$6M libel case against Toronto Mayor Rob Ford tossed
Judge questions plaintiff’s credibility
TORONTO • An Ontario Superior Court judge has tossed a $6-million libel suit against Toronto Mayor Rob Ford, saying there is “serious doubt” about the credibility of the restaurateur who launched it.
George Foulidis, who runs the controversial Boardwalk Café on prime waterfront land, was suing Ford, then a councillor running for the mayoralty, and another former candidate for municipal office, Bruce Baker.
Judge John Macdonald crisply dismissed both actions in separate decisions released Thursday.
The judge found that when Ford said the city’s untendered, 20-year deal with the café stank to high heaven and smacked of corruption, he wasn’t accusing anyone, merely voicing a suspicion.
Ford made the remarks in a lengthy meeting with the editorial board of the Toronto Sun. The newspaper wasn’t sued.
And about Baker, who had sent city council a letter from someone else accusing Foulidis of improperly influencing the city to secure the deal, Macdonald said Baker had as a candidate some qualified privilege, was acting in the public interest, and that other comments he made in the letter were covered by the defence of fair comment.
But the judge’s most damning remarks came in a section of the Ford decision where he dealt with Foulidis’s testimony at trial last month.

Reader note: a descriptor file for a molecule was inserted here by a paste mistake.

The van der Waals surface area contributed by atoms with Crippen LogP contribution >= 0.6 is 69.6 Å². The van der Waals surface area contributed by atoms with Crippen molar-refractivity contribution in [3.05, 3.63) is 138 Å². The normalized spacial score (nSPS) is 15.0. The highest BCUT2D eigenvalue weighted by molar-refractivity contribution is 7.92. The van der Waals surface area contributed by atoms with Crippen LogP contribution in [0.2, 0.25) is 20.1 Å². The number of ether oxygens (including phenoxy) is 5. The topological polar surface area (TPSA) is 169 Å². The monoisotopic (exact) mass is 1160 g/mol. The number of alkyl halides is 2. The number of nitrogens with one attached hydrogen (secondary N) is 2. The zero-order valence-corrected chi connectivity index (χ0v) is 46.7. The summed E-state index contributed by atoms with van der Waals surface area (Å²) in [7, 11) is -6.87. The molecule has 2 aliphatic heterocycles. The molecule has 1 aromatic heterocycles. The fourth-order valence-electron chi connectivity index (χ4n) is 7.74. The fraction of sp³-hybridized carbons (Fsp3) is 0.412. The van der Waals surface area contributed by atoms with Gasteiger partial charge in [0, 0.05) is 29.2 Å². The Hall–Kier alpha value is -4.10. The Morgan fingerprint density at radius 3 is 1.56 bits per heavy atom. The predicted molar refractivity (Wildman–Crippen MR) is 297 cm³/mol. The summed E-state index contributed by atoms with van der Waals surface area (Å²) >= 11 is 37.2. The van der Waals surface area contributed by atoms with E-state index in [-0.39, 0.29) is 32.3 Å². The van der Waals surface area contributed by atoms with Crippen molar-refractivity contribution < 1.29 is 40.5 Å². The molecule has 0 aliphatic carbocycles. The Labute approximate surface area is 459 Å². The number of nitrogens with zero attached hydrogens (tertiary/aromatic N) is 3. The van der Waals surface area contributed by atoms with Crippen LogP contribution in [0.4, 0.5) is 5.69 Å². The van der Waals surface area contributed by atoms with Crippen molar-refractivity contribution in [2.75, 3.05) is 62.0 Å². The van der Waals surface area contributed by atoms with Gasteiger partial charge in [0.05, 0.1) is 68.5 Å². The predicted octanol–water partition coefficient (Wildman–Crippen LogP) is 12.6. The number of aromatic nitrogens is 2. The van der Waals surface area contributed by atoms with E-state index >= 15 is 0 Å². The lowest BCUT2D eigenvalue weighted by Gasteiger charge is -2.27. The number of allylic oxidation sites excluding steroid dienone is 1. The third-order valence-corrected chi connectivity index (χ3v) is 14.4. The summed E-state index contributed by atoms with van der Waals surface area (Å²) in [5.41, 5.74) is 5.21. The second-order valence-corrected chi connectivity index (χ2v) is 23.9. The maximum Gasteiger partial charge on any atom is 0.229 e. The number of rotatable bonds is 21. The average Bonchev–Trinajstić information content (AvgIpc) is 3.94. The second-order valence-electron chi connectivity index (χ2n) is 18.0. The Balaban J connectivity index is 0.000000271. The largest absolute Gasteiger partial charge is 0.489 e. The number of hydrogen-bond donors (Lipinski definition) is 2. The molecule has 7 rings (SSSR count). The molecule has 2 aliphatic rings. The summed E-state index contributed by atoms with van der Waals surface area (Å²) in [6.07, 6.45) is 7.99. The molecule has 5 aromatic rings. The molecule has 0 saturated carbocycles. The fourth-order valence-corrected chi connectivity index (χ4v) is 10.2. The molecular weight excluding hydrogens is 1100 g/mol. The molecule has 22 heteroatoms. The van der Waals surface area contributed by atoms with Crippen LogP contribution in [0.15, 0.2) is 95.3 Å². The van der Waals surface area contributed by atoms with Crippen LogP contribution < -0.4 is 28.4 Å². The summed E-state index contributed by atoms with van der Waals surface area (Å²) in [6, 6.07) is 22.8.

He noted that another court had found Foulidis “was the person primarily responsible for moving” some of his family’s assets — the finding, upheld on appeal in 2005, was that his family had participated in what’s called a “fraudulent conveyance” — and said Foulidis at first “denied his participation in the fraud.”
“He eventually admitted it, reluctantly, after reasons for judgment of this court and further reasons for judgment of the Court of Appeal … were put to him,” Macdonald wrote.
The judge concluded Foulidis “attempted to mislead this court about his past fraudulent conduct.
“Having considered this in the context of the whole of the evidence, I am left with serious doubt about the credibility and reliability of his testimony.”
It was a sharp rebuke to the 53-year-old Foulidis, who had testified he was deeply offended by Ford’s remarks in the Sun and felt his reputation as an honest and reputable businessman had been seriously injured. He even grew teary in the witness stand as he remembered being asked by his young daughter if he had done something wrong.
The judge declined to “infer any connection” between what Ford had told the Sun and Foulidis’s “assertion that his daughter had asked him a troubling question.”
In a final swipe at the strength of the case before him, the judge made a provisional finding on general damages, which would apply only if his decision were to be overturned at appeal and a higher court found he was wrong.
Again referring to Foulidis’s “participation in a fraud” in 2004, Macdonald assessed general damages at $20,000, a far cry from $6 million.